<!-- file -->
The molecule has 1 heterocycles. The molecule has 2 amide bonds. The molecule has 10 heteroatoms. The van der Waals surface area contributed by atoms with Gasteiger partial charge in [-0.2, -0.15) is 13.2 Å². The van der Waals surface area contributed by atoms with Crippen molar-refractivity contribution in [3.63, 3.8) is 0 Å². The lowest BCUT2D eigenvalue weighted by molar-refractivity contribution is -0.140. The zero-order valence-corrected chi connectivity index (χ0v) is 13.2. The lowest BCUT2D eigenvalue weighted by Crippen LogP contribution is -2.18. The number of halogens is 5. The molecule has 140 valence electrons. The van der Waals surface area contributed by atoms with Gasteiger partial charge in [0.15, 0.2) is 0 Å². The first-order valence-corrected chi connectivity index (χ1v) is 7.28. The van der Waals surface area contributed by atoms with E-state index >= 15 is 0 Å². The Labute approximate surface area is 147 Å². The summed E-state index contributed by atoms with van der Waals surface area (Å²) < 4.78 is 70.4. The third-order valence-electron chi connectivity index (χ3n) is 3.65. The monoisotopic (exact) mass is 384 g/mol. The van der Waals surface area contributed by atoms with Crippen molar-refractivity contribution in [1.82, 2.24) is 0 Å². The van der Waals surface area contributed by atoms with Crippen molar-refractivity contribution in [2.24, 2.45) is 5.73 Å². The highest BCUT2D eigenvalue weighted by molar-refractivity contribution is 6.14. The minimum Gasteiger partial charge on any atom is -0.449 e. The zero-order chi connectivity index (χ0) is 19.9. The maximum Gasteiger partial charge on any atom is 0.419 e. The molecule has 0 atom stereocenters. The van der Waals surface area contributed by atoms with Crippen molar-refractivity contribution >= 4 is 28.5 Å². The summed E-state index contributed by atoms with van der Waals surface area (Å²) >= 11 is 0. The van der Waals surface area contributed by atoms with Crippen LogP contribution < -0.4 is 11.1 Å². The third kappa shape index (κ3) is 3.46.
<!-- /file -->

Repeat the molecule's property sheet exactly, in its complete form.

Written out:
The molecule has 1 heterocycles. The molecule has 2 amide bonds. The molecule has 10 heteroatoms. The van der Waals surface area contributed by atoms with Gasteiger partial charge in [-0.2, -0.15) is 13.2 Å². The van der Waals surface area contributed by atoms with Crippen molar-refractivity contribution in [3.63, 3.8) is 0 Å². The lowest BCUT2D eigenvalue weighted by molar-refractivity contribution is -0.140. The zero-order valence-corrected chi connectivity index (χ0v) is 13.2. The lowest BCUT2D eigenvalue weighted by Crippen LogP contribution is -2.18. The number of halogens is 5. The molecule has 140 valence electrons. The van der Waals surface area contributed by atoms with Gasteiger partial charge in [0.15, 0.2) is 0 Å². The first-order valence-corrected chi connectivity index (χ1v) is 7.28. The van der Waals surface area contributed by atoms with E-state index >= 15 is 0 Å². The Labute approximate surface area is 147 Å². The summed E-state index contributed by atoms with van der Waals surface area (Å²) < 4.78 is 70.4. The third-order valence-electron chi connectivity index (χ3n) is 3.65. The monoisotopic (exact) mass is 384 g/mol. The van der Waals surface area contributed by atoms with Crippen molar-refractivity contribution in [1.82, 2.24) is 0 Å². The van der Waals surface area contributed by atoms with Crippen molar-refractivity contribution in [2.24, 2.45) is 5.73 Å². The highest BCUT2D eigenvalue weighted by molar-refractivity contribution is 6.14. The minimum Gasteiger partial charge on any atom is -0.449 e. The zero-order chi connectivity index (χ0) is 19.9. The maximum Gasteiger partial charge on any atom is 0.419 e. The molecule has 0 atom stereocenters. The van der Waals surface area contributed by atoms with Crippen molar-refractivity contribution >= 4 is 28.5 Å². The summed E-state index contributed by atoms with van der Waals surface area (Å²) >= 11 is 0. The van der Waals surface area contributed by atoms with Crippen LogP contribution < -0.4 is 11.1 Å². The third kappa shape index (κ3) is 3.46.